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Too what extent did the protesters throughout the Arab spring in Tunisia, Libya and Egypt achieve their aims?

What happened after the various regimes resigned, what has changed and what would the protesters still like to see happen in their country.

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Is this really history yet? It's rather on going. The outcomes in many of these events haven't really come to completion. –  Daniel Bingham Feb 22 '12 at 16:28
    
In addition to the previous comment and @DVK response here (noting the multiple actors amongst the protesters), there is also the issue of economic, cultural, and institutional differences between the three nations. It is too early to tell for instance in Egypt if the military will relinquish control as promised in July or if the left and liberal minority will succeed in the goals outlined in their alternate constitution, which isn't drafted yet. And that's just Egypt. –  BrotherJack Mar 28 '12 at 2:19
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2 Answers

In Libya they completely ousted the regime and they are in an intermediate phase towards implementing democracy.

In Egypt they namely ousted the official dictator, but de facto nothing changed: the military are still in power and are oppressing the people much more than before. The protesters must certainly hope to somehow remove the military from power.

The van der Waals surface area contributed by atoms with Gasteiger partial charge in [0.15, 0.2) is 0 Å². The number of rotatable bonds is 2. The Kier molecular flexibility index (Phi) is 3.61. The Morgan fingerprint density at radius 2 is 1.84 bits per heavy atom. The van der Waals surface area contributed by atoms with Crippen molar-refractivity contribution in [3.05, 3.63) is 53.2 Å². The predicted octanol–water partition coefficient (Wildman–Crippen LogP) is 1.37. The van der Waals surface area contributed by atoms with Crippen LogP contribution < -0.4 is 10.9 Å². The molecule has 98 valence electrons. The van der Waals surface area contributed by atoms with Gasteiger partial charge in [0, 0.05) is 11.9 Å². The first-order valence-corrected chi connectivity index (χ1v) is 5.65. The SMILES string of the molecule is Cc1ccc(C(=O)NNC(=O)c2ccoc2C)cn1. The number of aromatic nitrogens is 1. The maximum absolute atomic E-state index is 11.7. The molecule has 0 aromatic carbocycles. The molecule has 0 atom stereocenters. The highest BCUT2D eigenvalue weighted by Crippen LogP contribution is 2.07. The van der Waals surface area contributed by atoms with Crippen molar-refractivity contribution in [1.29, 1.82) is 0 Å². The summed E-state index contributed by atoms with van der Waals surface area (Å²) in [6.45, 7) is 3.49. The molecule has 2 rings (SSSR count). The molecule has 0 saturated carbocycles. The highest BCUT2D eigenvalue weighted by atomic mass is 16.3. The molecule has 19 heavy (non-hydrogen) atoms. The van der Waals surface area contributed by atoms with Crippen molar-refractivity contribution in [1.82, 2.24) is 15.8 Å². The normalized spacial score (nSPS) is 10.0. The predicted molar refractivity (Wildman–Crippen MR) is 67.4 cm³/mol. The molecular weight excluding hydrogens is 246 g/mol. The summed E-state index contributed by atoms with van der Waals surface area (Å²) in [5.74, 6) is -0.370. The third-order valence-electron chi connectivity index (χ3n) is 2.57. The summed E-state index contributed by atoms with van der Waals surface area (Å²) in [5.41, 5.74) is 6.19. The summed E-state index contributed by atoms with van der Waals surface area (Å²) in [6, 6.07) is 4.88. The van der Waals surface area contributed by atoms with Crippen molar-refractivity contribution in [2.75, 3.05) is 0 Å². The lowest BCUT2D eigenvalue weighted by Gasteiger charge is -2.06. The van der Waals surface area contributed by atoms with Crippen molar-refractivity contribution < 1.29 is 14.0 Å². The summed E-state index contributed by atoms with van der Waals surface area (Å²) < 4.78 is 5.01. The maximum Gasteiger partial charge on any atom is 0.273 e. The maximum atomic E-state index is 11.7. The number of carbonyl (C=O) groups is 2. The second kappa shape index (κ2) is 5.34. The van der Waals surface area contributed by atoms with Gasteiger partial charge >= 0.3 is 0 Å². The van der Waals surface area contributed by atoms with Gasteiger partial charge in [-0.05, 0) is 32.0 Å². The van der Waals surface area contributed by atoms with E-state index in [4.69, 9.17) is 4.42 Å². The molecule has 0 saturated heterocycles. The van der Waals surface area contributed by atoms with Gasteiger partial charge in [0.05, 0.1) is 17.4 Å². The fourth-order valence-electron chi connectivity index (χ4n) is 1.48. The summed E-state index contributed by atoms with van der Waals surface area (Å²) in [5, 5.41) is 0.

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Any why on Earth did this post deserve a downvote? –  Lohoris Feb 13 '12 at 8:54
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Libya:

Gaddafi was ousted from power and killed. Most of his sons (heirs) are in captivity or dead. Right now, the interim government is still trying to find its place. There are still conflicts going on. Libya is a tribal country, and there are reports of cells of Gaddafi loyalists still fighting on. The situation there is still very fragile and hard to predict. The National Transition Council is still in the process of drafting election laws.

Tunisia:

Former President Ben Ali was deposed and remains in self imposed exile. The Tunisians have just had their first elections, and have elected their first post revolution president (former dissident and centrist secularist Marzouki) and a constituent assembly where the majority of the seats went to the Islamist party Nahda. They are in the process of reforming the Tunisian constitution.

Egypt:

Even though president Mubrarak has stepped down and is undergoing corruption trials (along with several of members of his cabinet), the interim military government has yet to relinquish control, although they have relaxed the emergency laws that have been in place since 1958, though not fully lifted them. The Egyptian people have just recently finished electing a new parliament, where again formerly banned Islamists have won the majority of the seats. There have been mixed results from them. On one hand, the new government has declared that it would not break the peace with Israel. On the other hand, there has been more and more cases of legal prosecution against anti-Islamic free speech. Egypt's situation remains very volatile.

Syria:

The country seems to sinking deeper and deeper into a state of civil war. Although the Syrian regime has been ostracized by the international community and its fellow Arab nations, it still has an ally in Iran. Russia and China as well seem to be determined to veto any UN sanctioned actions against Assad's government.

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While this is a good summary of the state of affairs, it doesn't answer "meet their goals" - in large part, because the question didn't bother narrowing down what the goals are (and it's VERY hard to pin down due to multiple stakeholders) –  DVK Feb 15 '12 at 19:58
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